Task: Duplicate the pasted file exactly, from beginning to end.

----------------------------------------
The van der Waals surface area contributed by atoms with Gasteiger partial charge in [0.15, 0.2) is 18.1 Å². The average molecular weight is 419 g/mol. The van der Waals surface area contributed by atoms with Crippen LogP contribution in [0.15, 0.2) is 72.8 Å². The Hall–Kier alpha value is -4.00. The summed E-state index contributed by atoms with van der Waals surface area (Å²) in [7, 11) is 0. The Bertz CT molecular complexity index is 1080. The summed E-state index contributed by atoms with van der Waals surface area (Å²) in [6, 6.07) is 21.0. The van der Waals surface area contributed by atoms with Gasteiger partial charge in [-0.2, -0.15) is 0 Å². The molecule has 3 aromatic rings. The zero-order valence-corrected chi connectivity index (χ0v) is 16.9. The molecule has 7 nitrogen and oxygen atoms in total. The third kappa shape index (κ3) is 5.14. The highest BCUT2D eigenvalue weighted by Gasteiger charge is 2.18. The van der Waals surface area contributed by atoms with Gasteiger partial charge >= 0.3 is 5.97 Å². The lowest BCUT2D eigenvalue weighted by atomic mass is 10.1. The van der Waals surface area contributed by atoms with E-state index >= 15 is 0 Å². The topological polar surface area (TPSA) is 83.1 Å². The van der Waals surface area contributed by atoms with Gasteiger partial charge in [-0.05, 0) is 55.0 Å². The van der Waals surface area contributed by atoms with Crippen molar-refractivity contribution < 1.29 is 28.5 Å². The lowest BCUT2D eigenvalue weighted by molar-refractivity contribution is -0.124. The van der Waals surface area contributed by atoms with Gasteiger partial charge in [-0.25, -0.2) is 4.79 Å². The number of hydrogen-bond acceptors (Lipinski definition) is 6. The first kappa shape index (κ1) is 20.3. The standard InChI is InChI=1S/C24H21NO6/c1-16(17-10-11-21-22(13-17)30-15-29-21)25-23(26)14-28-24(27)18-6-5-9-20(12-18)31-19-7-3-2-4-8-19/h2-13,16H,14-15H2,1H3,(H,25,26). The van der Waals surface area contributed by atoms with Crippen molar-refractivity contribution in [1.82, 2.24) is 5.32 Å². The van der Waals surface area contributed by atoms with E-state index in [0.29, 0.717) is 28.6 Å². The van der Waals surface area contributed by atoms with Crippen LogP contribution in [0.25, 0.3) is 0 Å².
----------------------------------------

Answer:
The van der Waals surface area contributed by atoms with Gasteiger partial charge in [0.15, 0.2) is 18.1 Å². The average molecular weight is 419 g/mol. The van der Waals surface area contributed by atoms with Crippen LogP contribution in [0.15, 0.2) is 72.8 Å². The Hall–Kier alpha value is -4.00. The summed E-state index contributed by atoms with van der Waals surface area (Å²) in [7, 11) is 0. The Bertz CT molecular complexity index is 1080. The summed E-state index contributed by atoms with van der Waals surface area (Å²) in [6, 6.07) is 21.0. The van der Waals surface area contributed by atoms with Gasteiger partial charge in [-0.2, -0.15) is 0 Å². The molecule has 3 aromatic rings. The zero-order valence-corrected chi connectivity index (χ0v) is 16.9. The molecule has 7 nitrogen and oxygen atoms in total. The third kappa shape index (κ3) is 5.14. The highest BCUT2D eigenvalue weighted by Gasteiger charge is 2.18. The van der Waals surface area contributed by atoms with Gasteiger partial charge >= 0.3 is 5.97 Å². The lowest BCUT2D eigenvalue weighted by atomic mass is 10.1. The van der Waals surface area contributed by atoms with E-state index >= 15 is 0 Å². The topological polar surface area (TPSA) is 83.1 Å². The van der Waals surface area contributed by atoms with Gasteiger partial charge in [-0.05, 0) is 55.0 Å². The van der Waals surface area contributed by atoms with Crippen molar-refractivity contribution < 1.29 is 28.5 Å². The lowest BCUT2D eigenvalue weighted by molar-refractivity contribution is -0.124. The van der Waals surface area contributed by atoms with Gasteiger partial charge in [-0.25, -0.2) is 4.79 Å². The number of hydrogen-bond acceptors (Lipinski definition) is 6. The first kappa shape index (κ1) is 20.3. The standard InChI is InChI=1S/C24H21NO6/c1-16(17-10-11-21-22(13-17)30-15-29-21)25-23(26)14-28-24(27)18-6-5-9-20(12-18)31-19-7-3-2-4-8-19/h2-13,16H,14-15H2,1H3,(H,25,26). The van der Waals surface area contributed by atoms with Crippen molar-refractivity contribution in [1.82, 2.24) is 5.32 Å². The van der Waals surface area contributed by atoms with E-state index in [0.29, 0.717) is 28.6 Å². The van der Waals surface area contributed by atoms with Crippen LogP contribution in [0.25, 0.3) is 0 Å².